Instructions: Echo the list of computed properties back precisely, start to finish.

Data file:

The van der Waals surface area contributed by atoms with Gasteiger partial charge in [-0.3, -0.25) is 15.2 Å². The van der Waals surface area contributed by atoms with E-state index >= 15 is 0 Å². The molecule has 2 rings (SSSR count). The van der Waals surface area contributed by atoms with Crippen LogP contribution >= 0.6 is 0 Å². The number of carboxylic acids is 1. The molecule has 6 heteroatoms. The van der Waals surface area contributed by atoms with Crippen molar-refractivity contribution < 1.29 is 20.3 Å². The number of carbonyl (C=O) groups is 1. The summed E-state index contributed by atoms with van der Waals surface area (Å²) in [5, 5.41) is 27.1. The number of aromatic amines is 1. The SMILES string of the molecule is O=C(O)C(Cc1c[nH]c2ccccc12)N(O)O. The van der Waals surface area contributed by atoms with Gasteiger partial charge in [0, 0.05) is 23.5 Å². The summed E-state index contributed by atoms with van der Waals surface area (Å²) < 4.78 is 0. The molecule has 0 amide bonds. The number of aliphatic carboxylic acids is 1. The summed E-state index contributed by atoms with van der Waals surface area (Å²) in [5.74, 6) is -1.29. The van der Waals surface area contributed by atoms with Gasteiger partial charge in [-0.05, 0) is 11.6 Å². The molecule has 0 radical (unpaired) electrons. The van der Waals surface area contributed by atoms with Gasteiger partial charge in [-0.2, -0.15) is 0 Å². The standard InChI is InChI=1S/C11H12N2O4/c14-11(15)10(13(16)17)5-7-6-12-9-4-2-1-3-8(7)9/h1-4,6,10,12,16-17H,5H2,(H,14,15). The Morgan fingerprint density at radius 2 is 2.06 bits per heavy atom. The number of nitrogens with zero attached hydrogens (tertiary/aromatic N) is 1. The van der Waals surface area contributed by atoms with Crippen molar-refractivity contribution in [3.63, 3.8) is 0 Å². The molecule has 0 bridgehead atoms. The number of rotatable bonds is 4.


The van der Waals surface area contributed by atoms with Gasteiger partial charge in [-0.3, -0.25) is 15.2 Å². The van der Waals surface area contributed by atoms with E-state index >= 15 is 0 Å². The molecule has 2 rings (SSSR count). The van der Waals surface area contributed by atoms with Crippen LogP contribution >= 0.6 is 0 Å². The number of carboxylic acids is 1. The molecule has 6 heteroatoms. The van der Waals surface area contributed by atoms with Crippen molar-refractivity contribution < 1.29 is 20.3 Å². The number of carbonyl (C=O) groups is 1. The summed E-state index contributed by atoms with van der Waals surface area (Å²) in [5, 5.41) is 27.1. The number of aromatic amines is 1. The SMILES string of the molecule is O=C(O)C(Cc1c[nH]c2ccccc12)N(O)O. The van der Waals surface area contributed by atoms with Gasteiger partial charge in [0, 0.05) is 23.5 Å². The summed E-state index contributed by atoms with van der Waals surface area (Å²) < 4.78 is 0. The molecule has 0 amide bonds. The number of aliphatic carboxylic acids is 1. The summed E-state index contributed by atoms with van der Waals surface area (Å²) in [5.74, 6) is -1.29. The van der Waals surface area contributed by atoms with Gasteiger partial charge in [-0.05, 0) is 11.6 Å². The molecule has 0 radical (unpaired) electrons. The van der Waals surface area contributed by atoms with Gasteiger partial charge in [-0.2, -0.15) is 0 Å². The standard InChI is InChI=1S/C11H12N2O4/c14-11(15)10(13(16)17)5-7-6-12-9-4-2-1-3-8(7)9/h1-4,6,10,12,16-17H,5H2,(H,14,15). The Morgan fingerprint density at radius 2 is 2.06 bits per heavy atom. The number of nitrogens with zero attached hydrogens (tertiary/aromatic N) is 1. The van der Waals surface area contributed by atoms with Crippen molar-refractivity contribution in [3.63, 3.8) is 0 Å². The molecule has 0 bridgehead atoms. The number of rotatable bonds is 4.